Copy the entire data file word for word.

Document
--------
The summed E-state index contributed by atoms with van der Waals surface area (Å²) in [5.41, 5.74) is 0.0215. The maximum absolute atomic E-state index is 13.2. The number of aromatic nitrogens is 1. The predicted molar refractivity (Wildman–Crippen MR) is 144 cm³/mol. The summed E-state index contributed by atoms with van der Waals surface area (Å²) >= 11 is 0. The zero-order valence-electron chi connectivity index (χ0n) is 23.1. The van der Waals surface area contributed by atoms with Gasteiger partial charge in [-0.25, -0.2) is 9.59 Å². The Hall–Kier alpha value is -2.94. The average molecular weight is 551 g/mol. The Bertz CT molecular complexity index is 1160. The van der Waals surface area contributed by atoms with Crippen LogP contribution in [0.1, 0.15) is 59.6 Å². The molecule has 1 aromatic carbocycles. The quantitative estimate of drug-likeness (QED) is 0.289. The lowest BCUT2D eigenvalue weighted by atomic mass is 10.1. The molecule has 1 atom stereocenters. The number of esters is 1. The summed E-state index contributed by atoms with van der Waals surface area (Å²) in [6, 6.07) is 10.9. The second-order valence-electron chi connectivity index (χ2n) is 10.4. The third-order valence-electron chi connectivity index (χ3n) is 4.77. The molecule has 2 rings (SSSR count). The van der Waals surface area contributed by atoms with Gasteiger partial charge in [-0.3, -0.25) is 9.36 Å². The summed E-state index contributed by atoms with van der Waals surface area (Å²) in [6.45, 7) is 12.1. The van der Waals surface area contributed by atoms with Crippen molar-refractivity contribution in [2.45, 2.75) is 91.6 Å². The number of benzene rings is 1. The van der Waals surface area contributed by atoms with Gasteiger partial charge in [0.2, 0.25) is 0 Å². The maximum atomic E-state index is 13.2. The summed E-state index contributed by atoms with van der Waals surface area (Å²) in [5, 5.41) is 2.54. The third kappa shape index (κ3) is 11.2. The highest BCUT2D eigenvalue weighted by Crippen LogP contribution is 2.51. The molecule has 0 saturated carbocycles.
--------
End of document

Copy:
The summed E-state index contributed by atoms with van der Waals surface area (Å²) in [5.41, 5.74) is 0.0215. The maximum absolute atomic E-state index is 13.2. The number of aromatic nitrogens is 1. The predicted molar refractivity (Wildman–Crippen MR) is 144 cm³/mol. The summed E-state index contributed by atoms with van der Waals surface area (Å²) >= 11 is 0. The zero-order valence-electron chi connectivity index (χ0n) is 23.1. The van der Waals surface area contributed by atoms with Gasteiger partial charge in [-0.25, -0.2) is 9.59 Å². The Hall–Kier alpha value is -2.94. The average molecular weight is 551 g/mol. The Bertz CT molecular complexity index is 1160. The van der Waals surface area contributed by atoms with Crippen LogP contribution in [0.1, 0.15) is 59.6 Å². The molecule has 1 aromatic carbocycles. The quantitative estimate of drug-likeness (QED) is 0.289. The lowest BCUT2D eigenvalue weighted by atomic mass is 10.1. The molecule has 1 atom stereocenters. The number of esters is 1. The summed E-state index contributed by atoms with van der Waals surface area (Å²) in [6, 6.07) is 10.9. The second-order valence-electron chi connectivity index (χ2n) is 10.4. The third-order valence-electron chi connectivity index (χ3n) is 4.77. The molecule has 2 rings (SSSR count). The van der Waals surface area contributed by atoms with Gasteiger partial charge in [-0.3, -0.25) is 9.36 Å². The summed E-state index contributed by atoms with van der Waals surface area (Å²) in [6.45, 7) is 12.1. The van der Waals surface area contributed by atoms with Crippen molar-refractivity contribution in [2.45, 2.75) is 91.6 Å². The number of benzene rings is 1. The van der Waals surface area contributed by atoms with Gasteiger partial charge in [0.2, 0.25) is 0 Å². The maximum atomic E-state index is 13.2. The summed E-state index contributed by atoms with van der Waals surface area (Å²) in [5, 5.41) is 2.54. The third kappa shape index (κ3) is 11.2. The highest BCUT2D eigenvalue weighted by Crippen LogP contribution is 2.51. The molecule has 0 saturated carbocycles.